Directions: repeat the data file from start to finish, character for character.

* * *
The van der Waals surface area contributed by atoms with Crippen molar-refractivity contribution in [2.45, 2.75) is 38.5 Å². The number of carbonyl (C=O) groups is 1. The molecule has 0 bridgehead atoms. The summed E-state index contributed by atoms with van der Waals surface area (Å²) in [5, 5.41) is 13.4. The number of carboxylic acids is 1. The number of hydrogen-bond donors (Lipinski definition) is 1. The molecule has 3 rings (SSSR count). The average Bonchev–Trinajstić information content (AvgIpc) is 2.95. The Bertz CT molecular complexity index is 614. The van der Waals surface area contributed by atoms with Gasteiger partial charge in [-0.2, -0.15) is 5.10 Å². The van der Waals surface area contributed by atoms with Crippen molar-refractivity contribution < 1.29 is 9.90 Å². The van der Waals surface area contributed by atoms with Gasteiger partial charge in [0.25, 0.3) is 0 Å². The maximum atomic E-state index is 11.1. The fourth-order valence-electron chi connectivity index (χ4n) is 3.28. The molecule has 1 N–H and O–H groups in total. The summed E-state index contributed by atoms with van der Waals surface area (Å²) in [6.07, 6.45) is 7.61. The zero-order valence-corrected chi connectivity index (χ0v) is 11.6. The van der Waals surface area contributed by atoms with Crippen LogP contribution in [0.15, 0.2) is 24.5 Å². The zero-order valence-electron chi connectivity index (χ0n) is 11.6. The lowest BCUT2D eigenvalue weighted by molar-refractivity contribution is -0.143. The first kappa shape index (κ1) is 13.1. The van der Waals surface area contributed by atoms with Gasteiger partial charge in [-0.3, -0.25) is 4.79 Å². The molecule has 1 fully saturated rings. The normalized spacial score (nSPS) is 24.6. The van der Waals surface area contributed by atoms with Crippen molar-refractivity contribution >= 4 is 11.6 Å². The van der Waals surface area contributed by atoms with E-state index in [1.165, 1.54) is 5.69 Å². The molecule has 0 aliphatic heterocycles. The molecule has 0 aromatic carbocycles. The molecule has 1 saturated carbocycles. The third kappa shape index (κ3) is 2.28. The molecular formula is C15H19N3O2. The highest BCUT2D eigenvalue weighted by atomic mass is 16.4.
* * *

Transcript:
The van der Waals surface area contributed by atoms with Crippen molar-refractivity contribution in [2.45, 2.75) is 38.5 Å². The number of carbonyl (C=O) groups is 1. The molecule has 0 bridgehead atoms. The summed E-state index contributed by atoms with van der Waals surface area (Å²) in [5, 5.41) is 13.4. The number of carboxylic acids is 1. The number of hydrogen-bond donors (Lipinski definition) is 1. The molecule has 3 rings (SSSR count). The average Bonchev–Trinajstić information content (AvgIpc) is 2.95. The Bertz CT molecular complexity index is 614. The van der Waals surface area contributed by atoms with Gasteiger partial charge in [-0.2, -0.15) is 5.10 Å². The van der Waals surface area contributed by atoms with Crippen molar-refractivity contribution < 1.29 is 9.90 Å². The van der Waals surface area contributed by atoms with Gasteiger partial charge in [0.25, 0.3) is 0 Å². The maximum atomic E-state index is 11.1. The fourth-order valence-electron chi connectivity index (χ4n) is 3.28. The molecule has 1 N–H and O–H groups in total. The summed E-state index contributed by atoms with van der Waals surface area (Å²) in [6.07, 6.45) is 7.61. The zero-order valence-corrected chi connectivity index (χ0v) is 11.6. The van der Waals surface area contributed by atoms with Crippen LogP contribution in [0.15, 0.2) is 24.5 Å². The zero-order valence-electron chi connectivity index (χ0n) is 11.6. The lowest BCUT2D eigenvalue weighted by molar-refractivity contribution is -0.143. The first kappa shape index (κ1) is 13.1. The van der Waals surface area contributed by atoms with Gasteiger partial charge in [-0.3, -0.25) is 4.79 Å². The molecule has 1 fully saturated rings. The normalized spacial score (nSPS) is 24.6. The van der Waals surface area contributed by atoms with Crippen molar-refractivity contribution >= 4 is 11.6 Å². The van der Waals surface area contributed by atoms with E-state index in [1.165, 1.54) is 5.69 Å². The molecule has 0 aliphatic heterocycles. The molecule has 0 aromatic carbocycles. The molecule has 1 saturated carbocycles. The third kappa shape index (κ3) is 2.28. The molecular formula is C15H19N3O2. The highest BCUT2D eigenvalue weighted by atomic mass is 16.4.